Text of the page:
Note #2 : if you want to adjust something small on your LogiLink WL0083 after you’ve configured it, you just need to temporarily switch your ethernet-connection from “Using DHCP” to “Using DHCP with manual address” and 192.168.2.100 as the actual IP-address ; then you can login to the LogiLink web-interface at the 192.168.2.1 URL (and do not forget to change back to “Using DHCP” afterwards)

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fixed : setup a LaCie Wireless Space WiFi-drive as a TimeCapsule alternative

Question :

I wanted to get wireless backup for my Mac using Time Machine, but since I’m on a rather tight budget, I searched for an alternative for the TimeCapsule…

I bought the LaCie Wireless Space, which is advertised as ‘wireless backup’ and ‘Time Machine compatible’ on the box, and the salesman even called it ‘a good Time Capsule alternative’…

…since it is advertised as such, I was hoping that the setup would be as ‘plug and play’ as the TimeCapsule, but even after a few tries, I’ve still not managed to get it working…

What should I do ?

Answer :

It’s true that the LaCie Wireless Space can be used as an alternative to the TimeCapsule (but for ease-of-use I would still prefer Apple’s own TimeCapsule, and the price difference is not that extreme as it used to be).

But setting it up can be quite a hassle, especially if you don’t get it right the first time.

The most straight-forward use would be to have the LaCie Wireless Space connected to your Internet-modem/WiFi-router using an Ethernet-cable. To get that setup (in the end), you need to first instruct the controller-software that’s on the LaCie to enable this. Here’s how to :

1- download the Wireless Space Setup software from the LaCie website :

http://www.lacie.com/us/support/drivers/driver.htm?id=10207

2- disconnect your Mac from the internet (both Ethernet and WiFi/AirPort) and quit all applications that use internet-connection (so quitting all other applications is a good thing to do)

3- plug the LaCie Wireless into the wall-power, and push the power-button to switch it on (the light at the front will turn on to indicate that the LaCie is on, during the setup-process the color may vary from blue to green to read (and back))

4- then copy the Wireless Space Setup software to your Applications folder and run it

5- in the screen that opens, select your Language, and click “Continue” in the next screen

6- on the following screen, select “Enable Wi-Fi” and click “Continue”

7- on the next screen, select “NAS Extender Wi-Fi” and click “Continue” (note that the naming and additional texts on this page are very confusing to most, but the pictures will shed some light on their meanings)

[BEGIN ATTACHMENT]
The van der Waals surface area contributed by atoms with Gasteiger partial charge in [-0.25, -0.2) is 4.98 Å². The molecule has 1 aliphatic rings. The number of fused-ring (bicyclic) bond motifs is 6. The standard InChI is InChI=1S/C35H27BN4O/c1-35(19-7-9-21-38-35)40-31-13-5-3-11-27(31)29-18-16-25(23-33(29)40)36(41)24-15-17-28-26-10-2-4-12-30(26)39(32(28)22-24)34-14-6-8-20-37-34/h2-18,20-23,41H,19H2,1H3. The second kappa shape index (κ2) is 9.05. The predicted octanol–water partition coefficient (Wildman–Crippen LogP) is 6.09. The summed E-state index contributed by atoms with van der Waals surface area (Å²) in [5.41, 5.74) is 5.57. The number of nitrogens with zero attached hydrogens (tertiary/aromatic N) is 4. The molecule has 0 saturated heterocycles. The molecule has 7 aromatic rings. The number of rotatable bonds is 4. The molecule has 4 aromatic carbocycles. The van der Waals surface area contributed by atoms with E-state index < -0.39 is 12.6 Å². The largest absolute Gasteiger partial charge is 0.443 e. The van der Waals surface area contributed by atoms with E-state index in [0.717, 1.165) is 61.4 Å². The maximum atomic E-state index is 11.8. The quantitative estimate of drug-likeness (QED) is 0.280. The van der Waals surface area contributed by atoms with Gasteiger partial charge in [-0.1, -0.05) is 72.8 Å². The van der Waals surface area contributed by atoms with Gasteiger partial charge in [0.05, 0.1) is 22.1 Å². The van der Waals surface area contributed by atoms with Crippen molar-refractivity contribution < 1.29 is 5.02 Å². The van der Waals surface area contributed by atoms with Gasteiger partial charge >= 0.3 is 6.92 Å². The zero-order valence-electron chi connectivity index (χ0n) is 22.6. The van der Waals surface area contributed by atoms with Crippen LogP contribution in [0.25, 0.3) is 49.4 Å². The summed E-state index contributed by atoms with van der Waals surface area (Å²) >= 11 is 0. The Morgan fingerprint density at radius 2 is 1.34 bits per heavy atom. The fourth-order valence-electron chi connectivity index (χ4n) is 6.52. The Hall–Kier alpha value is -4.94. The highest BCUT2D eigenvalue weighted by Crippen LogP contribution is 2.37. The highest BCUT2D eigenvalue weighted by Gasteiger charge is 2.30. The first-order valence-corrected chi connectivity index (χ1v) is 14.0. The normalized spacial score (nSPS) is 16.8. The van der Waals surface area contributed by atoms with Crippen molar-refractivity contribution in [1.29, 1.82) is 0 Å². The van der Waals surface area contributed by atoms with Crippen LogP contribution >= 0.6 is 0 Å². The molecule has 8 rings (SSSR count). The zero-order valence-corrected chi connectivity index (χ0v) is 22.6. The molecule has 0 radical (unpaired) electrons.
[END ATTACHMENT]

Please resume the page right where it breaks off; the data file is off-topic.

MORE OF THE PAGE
8- connect one of the LAN-ports (so NOT the internet-port) on the LaCie Wireless Space to your Mac using an Ethernet/UTP/LAN-cable (note that the orange light next to the ethernet connector will light up)

9- then click “Continue” in the Wireless Space Setup software, and wait for the LaCie Wireless Space to be found and listed

10- the click “Continue” again

11- on the next screen you will be asked for the info of your existing WiFi/AirPort-network, so type your Network’s Name, select WPA2 (the default Security Protocol for current WiFi/AirPort-networks ; if you have a very old WiFi/AirPort-network you might have to choose WEP or WPA, but those are not recommended), and type and re-typeyour WiFi/AirPort-password

12- then click “Commit” and wait for the LaCie Wireless Space to restart (the front-light will turn blue when ready)

13- now disconnect the Ethernet/UTP/LAN-cable from your Mac, and connect it to one of the regular LAN-ports on your internet-modem/WiFi-router (to do so, you will probably have to unplug the LaCie from power, move it toward your modem/router and reconnect and switch it on again there)

14- then reconnect your Mac to the internet (by reconnecting to the WiFi/AiPort-network, or by plugging the network-cable (an Ethernet/UTP/LAN-cable also) back into your Mac)

15- now, on your Mac, open a Finder-window and see if the LaCie Wireless Space is listed there (in the bottom right corner, under the “Devices” chapter) ; you will probably see it listed twice : once as “LaCie Wireless Space (My Space)” and once as “LaCie Wireless Space (Open Space)”

16- then, open the Time Machine application on your Mac

17- click the “Select Disk” button, and in the list select “LaCie Wireless Space (My Space)”

18- then switch the slider on the left to ON

…and go get yourself a drink, a meal, or a good night’s sleep until your first TimeMachine backup is being done

(note that the first TimeMachine backup might take hours to complete… that is normal…)

That’s it 😉

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FYI : the manual for the LaCie Wireless Space NAS / WiFi-drive can be found here :

http://www.manualowl.com/m/Lacie/Wireless-Space/Manual/